Wednesday, April 20, 2016

Staring into trees

When the birds in the trees see my camera and fly away, there's always still a tree to look at. In Mazatlan, the coconut and date palms, the banana trees, the mangos and mameys were old friends, but there were so many more, new to me, out in plain sight lining and sometimes invading the streets.

Coconut palm, with coconuts ready for the picking.

Green dates on a baby date palm, barely 6 feet tall.

Sidewalk tree.

Another coconut palm, in a vacant lot.

I stopped at many vacant lots, hoping to see birds, occasionally chasing a butterfly, but I had to limit myself to skirting around the streetside edges; usually the vegetation was too dense to penetrate. And usually towering overhead. This one was typical. The vine, I think, is a Monstera variety, and the tree at lower right is probably a banana tree.


I have Googled and browsed for hours; I can't identify these long seed pods.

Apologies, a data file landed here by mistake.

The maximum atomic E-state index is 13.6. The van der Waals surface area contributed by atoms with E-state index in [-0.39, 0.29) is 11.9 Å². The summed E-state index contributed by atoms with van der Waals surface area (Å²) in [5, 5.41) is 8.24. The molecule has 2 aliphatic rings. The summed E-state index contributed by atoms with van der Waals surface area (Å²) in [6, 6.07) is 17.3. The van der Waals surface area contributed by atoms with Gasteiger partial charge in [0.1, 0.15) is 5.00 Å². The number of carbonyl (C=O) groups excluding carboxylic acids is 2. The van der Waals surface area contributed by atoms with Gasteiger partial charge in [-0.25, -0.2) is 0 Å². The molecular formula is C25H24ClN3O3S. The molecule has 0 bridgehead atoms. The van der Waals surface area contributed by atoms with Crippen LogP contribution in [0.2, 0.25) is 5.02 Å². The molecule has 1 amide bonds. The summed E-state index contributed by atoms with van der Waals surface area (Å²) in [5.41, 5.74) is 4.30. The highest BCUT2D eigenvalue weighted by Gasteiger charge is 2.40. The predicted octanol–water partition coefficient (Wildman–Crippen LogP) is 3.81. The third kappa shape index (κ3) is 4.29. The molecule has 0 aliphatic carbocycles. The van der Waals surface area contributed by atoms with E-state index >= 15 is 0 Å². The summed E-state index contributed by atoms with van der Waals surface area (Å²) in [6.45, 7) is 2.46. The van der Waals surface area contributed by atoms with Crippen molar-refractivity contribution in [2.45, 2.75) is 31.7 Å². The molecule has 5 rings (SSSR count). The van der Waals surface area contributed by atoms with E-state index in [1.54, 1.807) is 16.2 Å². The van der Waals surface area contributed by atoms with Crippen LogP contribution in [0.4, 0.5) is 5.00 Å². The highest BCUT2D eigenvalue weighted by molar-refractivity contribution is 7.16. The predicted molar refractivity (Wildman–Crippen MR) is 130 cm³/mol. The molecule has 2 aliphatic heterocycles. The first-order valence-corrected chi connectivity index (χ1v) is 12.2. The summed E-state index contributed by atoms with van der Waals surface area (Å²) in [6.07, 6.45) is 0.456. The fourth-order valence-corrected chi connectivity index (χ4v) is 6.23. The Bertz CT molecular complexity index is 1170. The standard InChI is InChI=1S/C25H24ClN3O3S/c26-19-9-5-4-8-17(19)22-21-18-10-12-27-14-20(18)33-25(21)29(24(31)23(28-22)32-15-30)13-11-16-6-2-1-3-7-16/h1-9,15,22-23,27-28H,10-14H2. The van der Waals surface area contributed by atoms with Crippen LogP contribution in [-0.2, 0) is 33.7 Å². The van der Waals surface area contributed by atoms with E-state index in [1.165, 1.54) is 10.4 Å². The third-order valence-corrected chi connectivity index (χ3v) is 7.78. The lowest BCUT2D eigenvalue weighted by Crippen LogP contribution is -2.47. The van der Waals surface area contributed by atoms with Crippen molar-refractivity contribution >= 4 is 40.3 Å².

The trees I found that almost, but not quite, matched these had similar pods and different leaves and leaf growth patterns. Others had knobby or ridged pods; these were smooth on all the trees I examined. The leaves are individual, oval-shaped, opposite, at the end of a forked terminal branch.

Small citrus, probably kumquats.

I haven't been able to identify yesterday's tree, where the boat-billed flycatcher has her nest, either. Dense leaf cover, pale yellow, upright flowers.

Any help with identification of any of these is greatly appreciated.

In the green spaces, open grass and trees, not quite parks but more wide walkways between streets, fruit lies on the ground, split open, a fresh buffet for birds and small animals. I was surprised not to see many insects, apart from the butterflies. Maybe they're all nocturnal, or at least hiding from the heat of midday.

The mangos are still small and green in April; once they ripen and fall, they will add their perfume to the entire area.


  1. Anonymous9:18 am

    'I have Googled and browsed for hours; I can't identify these long seed pods.' The seed pods look a lot like those of the Northern Catalpa: Catalpa speciosa. (The shape and size of the leafs however, suggest otherwise. A photo of the bark of the tree trunk would perhaps help.) Yours faitfully, Han - Netherlands.


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